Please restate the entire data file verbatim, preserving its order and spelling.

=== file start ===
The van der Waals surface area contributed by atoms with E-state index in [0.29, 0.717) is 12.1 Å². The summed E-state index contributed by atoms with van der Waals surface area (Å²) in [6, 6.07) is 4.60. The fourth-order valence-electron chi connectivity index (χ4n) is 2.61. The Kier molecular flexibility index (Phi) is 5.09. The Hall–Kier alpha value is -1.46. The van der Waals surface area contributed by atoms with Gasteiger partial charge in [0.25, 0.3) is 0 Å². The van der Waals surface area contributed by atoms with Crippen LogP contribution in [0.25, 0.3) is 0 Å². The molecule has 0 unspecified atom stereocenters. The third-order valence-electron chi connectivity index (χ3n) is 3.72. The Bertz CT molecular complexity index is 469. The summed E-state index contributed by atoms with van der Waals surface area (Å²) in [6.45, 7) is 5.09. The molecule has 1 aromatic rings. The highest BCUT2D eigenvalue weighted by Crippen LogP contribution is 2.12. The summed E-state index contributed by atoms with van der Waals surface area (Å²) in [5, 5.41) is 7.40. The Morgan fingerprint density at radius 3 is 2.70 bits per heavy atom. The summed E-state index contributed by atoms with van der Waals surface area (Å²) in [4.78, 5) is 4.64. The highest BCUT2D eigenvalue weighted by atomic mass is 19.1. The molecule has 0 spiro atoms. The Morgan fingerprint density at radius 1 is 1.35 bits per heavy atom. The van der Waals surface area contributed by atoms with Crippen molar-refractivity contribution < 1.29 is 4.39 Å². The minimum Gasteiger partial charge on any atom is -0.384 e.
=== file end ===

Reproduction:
The van der Waals surface area contributed by atoms with E-state index in [0.29, 0.717) is 12.1 Å². The summed E-state index contributed by atoms with van der Waals surface area (Å²) in [6, 6.07) is 4.60. The fourth-order valence-electron chi connectivity index (χ4n) is 2.61. The Kier molecular flexibility index (Phi) is 5.09. The Hall–Kier alpha value is -1.46. The van der Waals surface area contributed by atoms with Gasteiger partial charge in [0.25, 0.3) is 0 Å². The van der Waals surface area contributed by atoms with Crippen LogP contribution in [0.25, 0.3) is 0 Å². The molecule has 0 unspecified atom stereocenters. The third-order valence-electron chi connectivity index (χ3n) is 3.72. The Bertz CT molecular complexity index is 469. The summed E-state index contributed by atoms with van der Waals surface area (Å²) in [6.45, 7) is 5.09. The molecule has 1 aromatic rings. The highest BCUT2D eigenvalue weighted by Crippen LogP contribution is 2.12. The summed E-state index contributed by atoms with van der Waals surface area (Å²) in [5, 5.41) is 7.40. The Morgan fingerprint density at radius 3 is 2.70 bits per heavy atom. The summed E-state index contributed by atoms with van der Waals surface area (Å²) in [4.78, 5) is 4.64. The highest BCUT2D eigenvalue weighted by atomic mass is 19.1. The molecule has 0 spiro atoms. The Morgan fingerprint density at radius 1 is 1.35 bits per heavy atom. The van der Waals surface area contributed by atoms with Crippen molar-refractivity contribution < 1.29 is 4.39 Å². The minimum Gasteiger partial charge on any atom is -0.384 e.